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Read & Burn 02

A decade in exile meant Wire had something to prove. 2000's tour of golden oldies whetted the appetite, but the 17-minute ear-bashing provided by Read & Burn 01 pushed even Wire's standards up a notch, at least in terms of intensity and production.

While that CD sounded like full-on punk rock as played by machines, Read & Burn 02 finds said machines on overload, perhaps losing a few screws in the process. Buzzsaw guitars and hell-for-leather drum loops are joined by industrial electronics, and Newman's shouty vocal on I Don't Understand seems tame compared to several of Read & Burn 02's offerings.

Never a band to be pigeon-holed, Wire has ensured that Read & Burn 02 is not an ideal copy of its predecessor, and what it forsakes in terms of accessibility, it makes up for in variety—in many cases within each individual track. The sickly sweet Newman vocal on Trash/Treasure recalls trippy early '90s pop singers, but backed up by Wire, circa 40 versions. Half-way through, a barrage of electric guitar noise introduces us to a double-speed version of the track, with chugging bass, clattering, relentless drums, but the same soft vocal overlaid to wonderful effect.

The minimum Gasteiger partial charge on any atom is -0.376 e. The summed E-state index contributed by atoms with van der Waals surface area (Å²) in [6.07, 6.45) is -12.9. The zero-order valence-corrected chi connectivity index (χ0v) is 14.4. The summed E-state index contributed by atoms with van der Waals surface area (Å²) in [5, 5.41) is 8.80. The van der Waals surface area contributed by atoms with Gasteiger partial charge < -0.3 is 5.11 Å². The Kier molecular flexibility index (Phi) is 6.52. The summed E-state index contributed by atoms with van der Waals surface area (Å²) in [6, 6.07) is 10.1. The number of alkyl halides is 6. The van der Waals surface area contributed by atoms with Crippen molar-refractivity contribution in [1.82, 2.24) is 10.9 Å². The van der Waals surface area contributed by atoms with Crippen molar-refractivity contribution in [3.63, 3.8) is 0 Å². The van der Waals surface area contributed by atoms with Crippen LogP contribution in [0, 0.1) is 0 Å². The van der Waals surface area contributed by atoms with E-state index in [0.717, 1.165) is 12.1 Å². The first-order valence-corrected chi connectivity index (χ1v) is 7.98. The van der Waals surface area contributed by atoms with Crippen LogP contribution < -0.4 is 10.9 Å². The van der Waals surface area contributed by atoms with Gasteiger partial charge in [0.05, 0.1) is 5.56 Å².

Rather less calming is the 'in your face' verbal and sonic assault of Raft Ants—the angry bastard son of Kidney Bingos, whose clattering drums fail to hide the lyrical gem "lawn mower, flame thrower, watch out, whistle blower".

However, while Wire has obviously lost none of its playfulness with words—Trash/Treasure lovingly asks, "Do you have the dentistry?"—it's slightly disappointing to note that several tracks have little more than one repeated line, and in others, the vocals are strangely low in the mix.

Elsewhere, the CD is as noisy and abrasive as you'd expect. Nice Streets Above combines an angry Dome with Hawkwind, mashing up reversed Newman vocals and a distorted, robotic aggressor, who yells the title of the track over and over. Spent recalls I Don't Understand's hostility, and Read and Burn takes a half-dozen simplistic riffs, flings them round the mix and wryly adds, "You never know..."

The best is saved for last though. 99.9 takes the best of each Wire incarnation and creates an eight-minute track to rival anything in the back catalogue. It begins with ambient textures, while a single hi-hat holds the beat beneath a soft Newman vocal. Like Trash/Treasure, the halfway point sees the track explode, flinging relentless drums, guitars laced with electronic distortion and Newman's shouts towards the listener.

The commentary within—"the road ahead looks quite uncertain"—may present paranoid Wire fans with a bit of a scare, but if Read & Burn 02 is anything to go by, this bunch of 50-something geezers can easily hold its own against the current crowd of wannabes, and more importantly, isn't nearly done yet.

Craig Grannell (September, 2002)

Cover artwork